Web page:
FED published a working paper that examines the intermediary segmentation in the commercial real estate, or CRE, market. The study shows that bank, life insurer, and commercial mortgage-backed securities (CMBS) lender originations differ substantially by interest rate, loan-to-value (LTV), size, property type, and time to maturity at origination. Lenders differ in regulation, funding structure, and other institutional characteristics affecting their incentives to originate particular types of loans and these institutional differences can explain the segmentation in the data. For instance, short-duration liabilities incentivize banks to make short-term, floating-rate loans; risk-sensitive capital requirements incentivize life insurers to make safer loans; and greater diversification enables CMBS to make larger loans.
The study examines the dimensions along which commercial real estate loan originations differ by lender type, the sources of segmentation in the market, and the implications of segmentation for how the market responds to a shock. Banks, life insurers, and CMBS lenders originate the vast majority of U.S. commercial real estate loans. While these lenders compete in the same market, they differ in how they are funded and regulated and, therefore, specialize in loans with different characteristics. The authors harmonize loan-level data across the lenders and review how their CRE portfolios differ. Three intermediary types provision most CRE lending in the United States: banks, life insurers, and CMBS lenders.
For this study, the authors harmonize comprehensive loan-level data sources across lender types and identify key loan terms and property characteristics along which intermediaries segment themselves. The data include granular details on loan terms and property characteristics for the commercial real estate loan portfolios of nearly 30 of the largest banks in the United States, all life insurers, and all loans in publicly issued, non-Agency CMBS deals. They then build a simple model that is informed by the incentives facing the lender types and estimate how various loan terms and property characteristics differentially affect the required return across the lender types. The model allows to estimate the value to borrowers of having access to different types of lenders that vary in how they are regulated and funded.
Related Link: Working Paper (PDF)
Keywords: Americas, US, Banking, Insurance, Credit Risk, Commercial Real Estate, LTV, FED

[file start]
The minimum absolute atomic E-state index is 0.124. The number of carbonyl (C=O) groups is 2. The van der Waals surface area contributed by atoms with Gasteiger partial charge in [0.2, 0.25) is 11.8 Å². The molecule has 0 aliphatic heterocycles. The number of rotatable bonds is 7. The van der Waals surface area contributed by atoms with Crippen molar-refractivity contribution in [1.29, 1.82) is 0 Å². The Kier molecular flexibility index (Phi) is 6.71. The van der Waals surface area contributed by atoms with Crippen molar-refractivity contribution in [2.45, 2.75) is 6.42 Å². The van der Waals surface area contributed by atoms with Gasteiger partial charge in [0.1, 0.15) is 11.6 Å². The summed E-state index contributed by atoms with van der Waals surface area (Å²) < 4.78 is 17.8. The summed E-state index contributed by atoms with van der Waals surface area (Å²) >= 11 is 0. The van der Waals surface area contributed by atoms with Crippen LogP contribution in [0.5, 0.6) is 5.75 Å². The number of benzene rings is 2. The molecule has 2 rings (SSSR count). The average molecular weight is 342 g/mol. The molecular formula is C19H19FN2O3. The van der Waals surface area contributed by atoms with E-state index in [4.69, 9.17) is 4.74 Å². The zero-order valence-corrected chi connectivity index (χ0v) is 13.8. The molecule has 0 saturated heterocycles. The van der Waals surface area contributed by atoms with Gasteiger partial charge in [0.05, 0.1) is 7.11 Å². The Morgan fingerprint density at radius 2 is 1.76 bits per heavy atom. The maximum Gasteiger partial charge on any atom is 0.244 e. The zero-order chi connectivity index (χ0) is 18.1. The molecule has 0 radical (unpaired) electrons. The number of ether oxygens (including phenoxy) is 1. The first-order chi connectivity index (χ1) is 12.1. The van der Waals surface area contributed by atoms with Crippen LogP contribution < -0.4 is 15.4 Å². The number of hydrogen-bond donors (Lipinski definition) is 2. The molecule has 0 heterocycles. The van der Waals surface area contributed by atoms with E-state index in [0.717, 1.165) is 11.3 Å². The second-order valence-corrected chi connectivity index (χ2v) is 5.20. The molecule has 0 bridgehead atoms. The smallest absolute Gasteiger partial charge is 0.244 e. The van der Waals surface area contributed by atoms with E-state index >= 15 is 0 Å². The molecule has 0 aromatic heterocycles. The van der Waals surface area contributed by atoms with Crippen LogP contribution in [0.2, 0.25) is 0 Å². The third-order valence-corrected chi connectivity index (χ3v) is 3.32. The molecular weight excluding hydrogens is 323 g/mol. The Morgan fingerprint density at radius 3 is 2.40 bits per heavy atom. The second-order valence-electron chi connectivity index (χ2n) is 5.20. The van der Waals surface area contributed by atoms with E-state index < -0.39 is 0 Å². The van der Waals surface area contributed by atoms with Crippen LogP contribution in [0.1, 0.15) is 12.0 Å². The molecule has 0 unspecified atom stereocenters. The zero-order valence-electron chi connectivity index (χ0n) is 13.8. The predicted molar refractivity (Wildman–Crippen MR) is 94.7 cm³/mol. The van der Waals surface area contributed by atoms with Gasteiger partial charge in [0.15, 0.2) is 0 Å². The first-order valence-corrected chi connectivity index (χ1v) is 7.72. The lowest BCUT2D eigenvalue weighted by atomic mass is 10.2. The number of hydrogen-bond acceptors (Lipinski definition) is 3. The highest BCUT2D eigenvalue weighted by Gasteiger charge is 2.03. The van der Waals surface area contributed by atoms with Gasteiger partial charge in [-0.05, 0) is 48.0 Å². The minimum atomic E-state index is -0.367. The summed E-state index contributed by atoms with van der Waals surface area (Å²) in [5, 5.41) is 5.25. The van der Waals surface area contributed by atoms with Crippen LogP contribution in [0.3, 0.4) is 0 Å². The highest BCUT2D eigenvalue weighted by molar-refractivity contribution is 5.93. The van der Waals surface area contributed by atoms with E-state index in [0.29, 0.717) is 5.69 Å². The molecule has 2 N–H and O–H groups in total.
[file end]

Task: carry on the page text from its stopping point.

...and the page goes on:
Previous ArticleEBA Single Rulebook Q&A: Second Update for November 2019
BIS published a paper that provides an overview on the use of big data and machine learning in the central bank community.
APRA finalized the reporting standard ARS 115.0 on capital adequacy with respect to the standardized measurement approach to operational risk for authorized deposit-taking institutions in Australia.
ECB published a guide that outlines the principles and methods for calculating the penalties for regulatory breaches of prudential requirements by banks.
MAS and The Association of Banks in Singapore (ABS) jointly issued a paper that sets out good practices for the management of operational and other risks stemming from new work arrangements adopted by financial institutions amid the COVID-19 pandemic.
ACPR announced that a new data collection application, called DLPP (Datalake for Prudential), for collecting banking and insurance prudential data will go into production on April 12, 2021.
BCB announced that the Financial Stability Committee decided to maintain the countercyclical capital buffer (CCyB) for Brazil at 0%, at least until the end of 2021.
EIOPA has launched a European-wide comparative study on non-life underwriting risk in internal models, also kicking-off of the data collection phase.
SRB published an overview of the resolution tools available in the Banking Union and their impact on a bank’s ability to maintain continuity of access to financial market infrastructure services in resolution.
EBA is consulting on the implementing technical standards for Pillar 3 disclosures on environmental, social, and governance (ESG) risks, as set out in requirements under Article 449a of the Capital Requirements Regulation (CRR).
ESAs Issue Advice on KPIs on Sustainability for Nonfinancial Reporting